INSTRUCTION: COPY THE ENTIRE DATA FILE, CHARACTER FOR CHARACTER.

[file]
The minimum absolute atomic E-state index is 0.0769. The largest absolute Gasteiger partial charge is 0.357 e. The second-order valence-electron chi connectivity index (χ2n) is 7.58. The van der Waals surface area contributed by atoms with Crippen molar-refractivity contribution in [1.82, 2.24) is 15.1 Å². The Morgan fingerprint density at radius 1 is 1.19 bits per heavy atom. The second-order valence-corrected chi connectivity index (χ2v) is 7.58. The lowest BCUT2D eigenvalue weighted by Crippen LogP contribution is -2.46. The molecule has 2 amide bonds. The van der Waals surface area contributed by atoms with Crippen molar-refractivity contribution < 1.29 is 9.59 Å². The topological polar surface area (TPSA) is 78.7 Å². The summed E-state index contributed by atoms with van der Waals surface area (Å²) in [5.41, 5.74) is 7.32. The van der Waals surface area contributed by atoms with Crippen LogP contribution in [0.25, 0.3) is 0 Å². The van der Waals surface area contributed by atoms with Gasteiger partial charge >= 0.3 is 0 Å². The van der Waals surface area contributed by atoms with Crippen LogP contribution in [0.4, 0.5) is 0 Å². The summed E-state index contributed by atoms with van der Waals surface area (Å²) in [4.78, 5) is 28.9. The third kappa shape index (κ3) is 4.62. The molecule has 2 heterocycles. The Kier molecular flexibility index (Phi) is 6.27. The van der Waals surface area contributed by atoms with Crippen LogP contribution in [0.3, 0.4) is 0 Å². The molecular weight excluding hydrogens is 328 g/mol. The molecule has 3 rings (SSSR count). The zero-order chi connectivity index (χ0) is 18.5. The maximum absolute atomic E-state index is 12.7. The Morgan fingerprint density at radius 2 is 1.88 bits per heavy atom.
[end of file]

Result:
The minimum absolute atomic E-state index is 0.0769. The largest absolute Gasteiger partial charge is 0.357 e. The second-order valence-electron chi connectivity index (χ2n) is 7.58. The van der Waals surface area contributed by atoms with Crippen molar-refractivity contribution in [1.82, 2.24) is 15.1 Å². The Morgan fingerprint density at radius 1 is 1.19 bits per heavy atom. The second-order valence-corrected chi connectivity index (χ2v) is 7.58. The lowest BCUT2D eigenvalue weighted by Crippen LogP contribution is -2.46. The molecule has 2 amide bonds. The van der Waals surface area contributed by atoms with Crippen molar-refractivity contribution < 1.29 is 9.59 Å². The topological polar surface area (TPSA) is 78.7 Å². The summed E-state index contributed by atoms with van der Waals surface area (Å²) in [5.41, 5.74) is 7.32. The van der Waals surface area contributed by atoms with Crippen LogP contribution in [0.25, 0.3) is 0 Å². The van der Waals surface area contributed by atoms with Gasteiger partial charge >= 0.3 is 0 Å². The van der Waals surface area contributed by atoms with Crippen LogP contribution in [0.4, 0.5) is 0 Å². The summed E-state index contributed by atoms with van der Waals surface area (Å²) in [4.78, 5) is 28.9. The third kappa shape index (κ3) is 4.62. The molecule has 2 heterocycles. The Kier molecular flexibility index (Phi) is 6.27. The van der Waals surface area contributed by atoms with Crippen LogP contribution in [0.3, 0.4) is 0 Å². The molecular weight excluding hydrogens is 328 g/mol. The molecule has 3 rings (SSSR count). The zero-order chi connectivity index (χ0) is 18.5. The maximum absolute atomic E-state index is 12.7. The Morgan fingerprint density at radius 2 is 1.88 bits per heavy atom.